Visitors laid white flowers at the sombre stone structure in Rangoon, in tribute to the 17 South Koreans killed during the attack at the Martyrs' Mausoleum.
South Korean Foreign Minister Yun Byung-Se hailed the event as "a landmark in our relations", adding that Seoul would pursue a "much stronger friendship" with the people of Myanmar.
The bombing targeted then South Korean president Chun Doo-Hwan, who had been due to lay a wreath to commemorate Myanmar's independence hero Aung San, the father of pro-democracy leader Aung San Suu Kyi.
Chun's life was spared thanks to traffic congestion. He was only minutes away from the mausoleum when the bomb, concealed in the structure's roof, went off just above the gathered presidential entourage.
Among the dead were South Korea's then foreign minister Lee Beom-Seok, as well as the deputy prime minister and industry minister. Four Myanmar nationals were also killed in the blast.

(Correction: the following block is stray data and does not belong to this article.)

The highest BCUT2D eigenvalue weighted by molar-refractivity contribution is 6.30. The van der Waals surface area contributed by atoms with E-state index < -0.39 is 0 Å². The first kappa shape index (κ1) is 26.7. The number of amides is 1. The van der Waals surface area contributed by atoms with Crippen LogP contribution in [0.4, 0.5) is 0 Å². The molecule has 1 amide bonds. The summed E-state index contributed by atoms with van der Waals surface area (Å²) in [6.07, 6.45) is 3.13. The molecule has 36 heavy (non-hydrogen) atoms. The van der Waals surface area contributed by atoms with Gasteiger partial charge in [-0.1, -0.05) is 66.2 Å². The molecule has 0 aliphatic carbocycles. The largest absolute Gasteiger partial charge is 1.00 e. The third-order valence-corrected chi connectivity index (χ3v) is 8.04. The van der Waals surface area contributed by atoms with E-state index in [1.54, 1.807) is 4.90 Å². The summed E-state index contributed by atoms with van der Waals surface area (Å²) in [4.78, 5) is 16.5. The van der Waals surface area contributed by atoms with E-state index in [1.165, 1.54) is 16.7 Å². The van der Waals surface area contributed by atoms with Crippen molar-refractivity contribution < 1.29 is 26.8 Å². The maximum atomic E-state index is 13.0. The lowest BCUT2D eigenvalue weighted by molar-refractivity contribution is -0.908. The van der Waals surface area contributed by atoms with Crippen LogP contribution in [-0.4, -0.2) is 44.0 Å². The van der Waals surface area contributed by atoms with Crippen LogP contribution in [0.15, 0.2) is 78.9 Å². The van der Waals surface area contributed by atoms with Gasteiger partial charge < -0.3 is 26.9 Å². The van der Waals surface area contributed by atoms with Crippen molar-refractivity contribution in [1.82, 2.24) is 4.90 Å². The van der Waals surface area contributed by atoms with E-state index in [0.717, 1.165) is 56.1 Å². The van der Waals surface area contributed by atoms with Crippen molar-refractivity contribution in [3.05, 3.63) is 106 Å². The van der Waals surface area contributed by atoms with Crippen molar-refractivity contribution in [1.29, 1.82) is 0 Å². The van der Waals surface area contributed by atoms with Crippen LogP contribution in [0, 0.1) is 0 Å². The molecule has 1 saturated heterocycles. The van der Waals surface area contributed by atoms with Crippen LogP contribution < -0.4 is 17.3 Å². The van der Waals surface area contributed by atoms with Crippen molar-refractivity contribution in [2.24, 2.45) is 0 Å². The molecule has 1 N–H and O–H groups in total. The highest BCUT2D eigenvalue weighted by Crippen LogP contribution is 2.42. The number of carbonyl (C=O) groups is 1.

Myanmar police later identified three North Korean agents who had travelled by ship to Rangoon and received explosives in the North Korean embassy.
Two of them were arrested, while a third managed to kill three soldiers before being cornered and shot dead.
Myanmar broke off diplomatic ties with the North as a result of the attack, but the ruling generals restored ties in 2007.
Myanmar has since emerged from military rule with a reformist quasi-civilian government taking power in 2011.
The following year the United States praised the government for pledging to abide by a UN Security Council resolution prohibiting the procurement of military goods and assistance from North Korea.
But last December the US Treasury levelled sanctions against a Myanmar military official and three Myanmar businesses for trading arms with Pyongyang.
A Myanmar official, who asked not to be named, said the North's nuclear programme had been discussed in meetings between Yun and his Myanmar counterpart.
"Myanmar is very principled in opposing the North Korean's nuclear weapons programmes," Yun told AFP.